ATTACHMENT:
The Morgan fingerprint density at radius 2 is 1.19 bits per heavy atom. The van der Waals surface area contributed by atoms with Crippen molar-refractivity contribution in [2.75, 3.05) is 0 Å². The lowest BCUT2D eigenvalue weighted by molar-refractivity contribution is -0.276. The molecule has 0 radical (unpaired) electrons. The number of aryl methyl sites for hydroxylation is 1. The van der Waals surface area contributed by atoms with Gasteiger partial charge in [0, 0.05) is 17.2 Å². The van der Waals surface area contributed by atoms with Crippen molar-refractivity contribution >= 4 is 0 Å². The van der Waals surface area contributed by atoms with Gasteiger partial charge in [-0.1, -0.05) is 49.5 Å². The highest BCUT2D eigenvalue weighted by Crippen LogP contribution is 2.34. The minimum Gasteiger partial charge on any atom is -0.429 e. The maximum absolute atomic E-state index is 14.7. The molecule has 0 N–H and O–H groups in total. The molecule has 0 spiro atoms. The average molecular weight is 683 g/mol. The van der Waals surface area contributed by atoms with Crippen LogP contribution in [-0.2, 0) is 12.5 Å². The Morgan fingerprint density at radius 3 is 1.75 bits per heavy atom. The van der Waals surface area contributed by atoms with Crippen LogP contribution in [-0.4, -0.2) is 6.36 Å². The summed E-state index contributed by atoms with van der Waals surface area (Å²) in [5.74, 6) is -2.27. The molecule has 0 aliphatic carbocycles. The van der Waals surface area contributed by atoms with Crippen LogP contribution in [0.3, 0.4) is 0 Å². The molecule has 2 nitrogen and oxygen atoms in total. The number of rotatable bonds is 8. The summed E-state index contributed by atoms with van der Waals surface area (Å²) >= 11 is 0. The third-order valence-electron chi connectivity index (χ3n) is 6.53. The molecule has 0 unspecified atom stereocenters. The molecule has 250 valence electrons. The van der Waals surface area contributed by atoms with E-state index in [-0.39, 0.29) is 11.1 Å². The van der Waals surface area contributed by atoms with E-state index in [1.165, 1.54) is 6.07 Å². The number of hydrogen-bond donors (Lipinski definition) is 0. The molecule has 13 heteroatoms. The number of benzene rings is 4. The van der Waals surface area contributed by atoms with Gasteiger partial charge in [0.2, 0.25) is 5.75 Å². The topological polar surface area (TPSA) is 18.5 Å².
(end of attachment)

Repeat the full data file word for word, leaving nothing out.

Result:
The Morgan fingerprint density at radius 2 is 1.19 bits per heavy atom. The van der Waals surface area contributed by atoms with Crippen molar-refractivity contribution in [2.75, 3.05) is 0 Å². The lowest BCUT2D eigenvalue weighted by molar-refractivity contribution is -0.276. The molecule has 0 radical (unpaired) electrons. The number of aryl methyl sites for hydroxylation is 1. The van der Waals surface area contributed by atoms with Gasteiger partial charge in [0, 0.05) is 17.2 Å². The van der Waals surface area contributed by atoms with Crippen molar-refractivity contribution >= 4 is 0 Å². The van der Waals surface area contributed by atoms with Gasteiger partial charge in [-0.1, -0.05) is 49.5 Å². The highest BCUT2D eigenvalue weighted by Crippen LogP contribution is 2.34. The minimum Gasteiger partial charge on any atom is -0.429 e. The maximum absolute atomic E-state index is 14.7. The molecule has 0 N–H and O–H groups in total. The molecule has 0 spiro atoms. The average molecular weight is 683 g/mol. The van der Waals surface area contributed by atoms with Crippen LogP contribution in [-0.2, 0) is 12.5 Å². The Morgan fingerprint density at radius 3 is 1.75 bits per heavy atom. The van der Waals surface area contributed by atoms with Crippen LogP contribution in [-0.4, -0.2) is 6.36 Å². The summed E-state index contributed by atoms with van der Waals surface area (Å²) in [5.74, 6) is -2.27. The molecule has 0 aliphatic carbocycles. The van der Waals surface area contributed by atoms with Crippen LogP contribution in [0.3, 0.4) is 0 Å². The molecule has 2 nitrogen and oxygen atoms in total. The number of rotatable bonds is 8. The summed E-state index contributed by atoms with van der Waals surface area (Å²) >= 11 is 0. The third-order valence-electron chi connectivity index (χ3n) is 6.53. The molecule has 0 unspecified atom stereocenters. The molecule has 250 valence electrons. The van der Waals surface area contributed by atoms with E-state index in [-0.39, 0.29) is 11.1 Å². The van der Waals surface area contributed by atoms with E-state index in [1.165, 1.54) is 6.07 Å². The number of hydrogen-bond donors (Lipinski definition) is 0. The molecule has 13 heteroatoms. The number of benzene rings is 4. The van der Waals surface area contributed by atoms with Gasteiger partial charge in [0.2, 0.25) is 5.75 Å². The topological polar surface area (TPSA) is 18.5 Å².